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SPECIFICATIONS
  • 2.35:1 Anamorphic Widescreen
  • Italian PCM Mono
  • English subtitles
  • 1 Disc
FEATURES
  • Interview with director Francesco Rosi from 2004

The Moment of Truth

Blu-ray
Reviewed by: Chris Galloway

Directed By: Francesco Rosi
Starring: Miguel Mateo,
1964 | 107 Minutes | Licensor: Intramovies

Release Information
Blu-ray | MSRP: $29.95 | Series: The Criterion Collection | Edition: #595
RLJ Entertainment

Release Date: January 24, 2012
Review Date: January 28, 2012

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SYNOPSIS

The Moment of Truth, from director Francesco Rosi (Salvatore Giuliano) is a visceral plunge into the life of a famous torero-played by real-life bullfighting legend Miguel Mateo, known as Miguelin. Charting his rise and fall with a single-minded focus on the bloody business at hand, the film is at once gritty and operatic, placing the viewer right in the thick of the ring's action, as close to death as possible. Like all of the great Italian truth seeker's films, this is a not just an electrifying drama but also a profound and moving inquiry into a violent world-and perhaps the greatest bullfighting movie ever made.

Forum members rate this film 7/10

 

Discuss the film and Blu-ray here   


PICTURE

Francesco Rosiís The Moment of Truth comes to Blu-ray from Criterion with a stunning new 1080p/24hz high-definition digital transfer presenting the film in its original aspect ratio of about 2.35:1 on a dual-layer disc.

The source can limit the presentation mildly but the digital transfer itself is almost pristine. The film is fairly grainy and it can get heavy but the transfer never falters in its handling of it, keeping it clean and natural and never noisy. Sharpness and detail is very impressive, with some of the finer details found on the Torero outfits popping off of the screen. Though the focus can go in and out during the bull fighting sequences, more than likely because of the quick movements, the image mostly remains sharp and crisp throughout. Colours are beautifully rendered, and look natural, but blacks donít entirely hold up, coming off a bit murky and crushed in places.

The print has some issues that can hamper the viewing. As stated it can get very grainy in places, which some might take issue with, and there are stray hairs that get caught in the frame here and there (a big one flickers about at the bottom of the frame for a short time close to the end) along with some other minor marks scattered about. But all told I really thought this presentation looked marvelous and very filmic, beautifully presenting the film.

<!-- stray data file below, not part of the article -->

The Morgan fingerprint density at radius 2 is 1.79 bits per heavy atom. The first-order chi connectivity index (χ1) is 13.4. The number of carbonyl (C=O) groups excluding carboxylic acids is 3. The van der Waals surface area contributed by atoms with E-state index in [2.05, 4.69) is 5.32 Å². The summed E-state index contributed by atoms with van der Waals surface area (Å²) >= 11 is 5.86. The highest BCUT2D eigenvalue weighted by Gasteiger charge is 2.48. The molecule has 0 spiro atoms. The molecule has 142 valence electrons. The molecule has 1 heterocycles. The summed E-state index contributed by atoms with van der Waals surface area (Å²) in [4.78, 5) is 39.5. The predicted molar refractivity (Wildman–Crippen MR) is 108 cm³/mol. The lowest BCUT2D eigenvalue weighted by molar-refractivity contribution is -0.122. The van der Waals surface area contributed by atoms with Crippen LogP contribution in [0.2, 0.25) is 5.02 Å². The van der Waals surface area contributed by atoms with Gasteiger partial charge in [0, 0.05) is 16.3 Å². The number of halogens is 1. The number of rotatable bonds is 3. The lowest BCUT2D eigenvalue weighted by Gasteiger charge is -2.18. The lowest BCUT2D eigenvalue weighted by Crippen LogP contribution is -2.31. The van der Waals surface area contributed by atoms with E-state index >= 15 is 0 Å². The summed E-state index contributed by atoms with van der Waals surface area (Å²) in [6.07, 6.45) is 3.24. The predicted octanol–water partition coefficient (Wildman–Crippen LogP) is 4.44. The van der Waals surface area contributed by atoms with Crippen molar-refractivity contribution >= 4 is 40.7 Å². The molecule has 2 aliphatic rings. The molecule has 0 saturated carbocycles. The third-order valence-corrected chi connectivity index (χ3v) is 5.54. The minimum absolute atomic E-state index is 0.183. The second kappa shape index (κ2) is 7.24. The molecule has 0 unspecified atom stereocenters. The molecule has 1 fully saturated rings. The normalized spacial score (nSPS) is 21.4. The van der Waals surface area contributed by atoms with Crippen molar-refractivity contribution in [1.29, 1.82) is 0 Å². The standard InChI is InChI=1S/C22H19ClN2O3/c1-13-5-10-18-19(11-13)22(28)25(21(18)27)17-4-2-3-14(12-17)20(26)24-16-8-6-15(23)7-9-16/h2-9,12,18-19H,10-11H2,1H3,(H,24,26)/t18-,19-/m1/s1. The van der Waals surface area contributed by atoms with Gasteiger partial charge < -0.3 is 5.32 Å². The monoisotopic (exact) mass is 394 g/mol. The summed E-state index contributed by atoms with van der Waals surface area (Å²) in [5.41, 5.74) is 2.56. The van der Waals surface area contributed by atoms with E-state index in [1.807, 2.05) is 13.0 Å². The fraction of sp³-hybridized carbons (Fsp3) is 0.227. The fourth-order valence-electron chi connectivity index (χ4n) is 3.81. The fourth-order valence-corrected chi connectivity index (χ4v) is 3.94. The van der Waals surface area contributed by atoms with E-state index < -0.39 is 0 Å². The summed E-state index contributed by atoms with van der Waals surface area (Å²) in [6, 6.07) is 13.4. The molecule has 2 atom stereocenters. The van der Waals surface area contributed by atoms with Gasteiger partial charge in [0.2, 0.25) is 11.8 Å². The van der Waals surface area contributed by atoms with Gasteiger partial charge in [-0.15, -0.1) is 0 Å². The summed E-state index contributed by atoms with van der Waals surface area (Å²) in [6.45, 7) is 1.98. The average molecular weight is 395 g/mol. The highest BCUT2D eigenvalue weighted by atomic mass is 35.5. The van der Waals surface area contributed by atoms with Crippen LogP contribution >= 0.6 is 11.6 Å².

8/10

All Blu-ray screen captures come from the source disc and have been shrunk from 1920x1080 to 900x506 and slightly compressed to conserve space. While they are not exact representations they should offer a general idea of overall video quality.

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AUDIO

The audio for the film, which is presented in lossless linear PCM mono, shows its age. Like most Italian films voices have been recorded over in post-production, so they sound detached from the film and unnatural. Thereís a slight hiss thatís noticeable and the music sounds to pop on occasion, and all of this is not helped by the fact itís very weak, with no power or range. Overall itís not hard on the ears but is still a little disappointing.

5/10

SUPPLEMENTS

There isnít much on here but Criterion thankfully keeps this edition priced lower with an MSRP of $29.95. All we get is an interview with Francesco Rosi taken from an interview recorded with the director in 2004. Here, for about 14-minutes, he talks about this film, his first colour feature, how he came to want to make a film about bull fighting, and shares some stories about the photography, filming the bull fights, and points out some of the accidents that were captured. Itís actually a fairly informative interview and is a strong, sole inclusion on the disc, though doesnít make up for the lack of anything else.

Peter Matthews then includes a fairly lengthy essay in the booklet that accompanies this edition, going over the film, its protagonist, Rosiís work, and the presentation of bull fighting.

Iím a little surprised Criterion didnít go more out on this film, maybe even exploring the subject matter of bull fighting a little more, but Criterion has at least priced it right, making it a little easier to overlook.

3/10

CLOSING

The audio is weak and the lack of supplements is disappointing, but the video presentation is stunning. With its transfer, and the fact itís a at a lower price point, which means on sale you can probably find it for $15-$21 in some places, it comes recommended.


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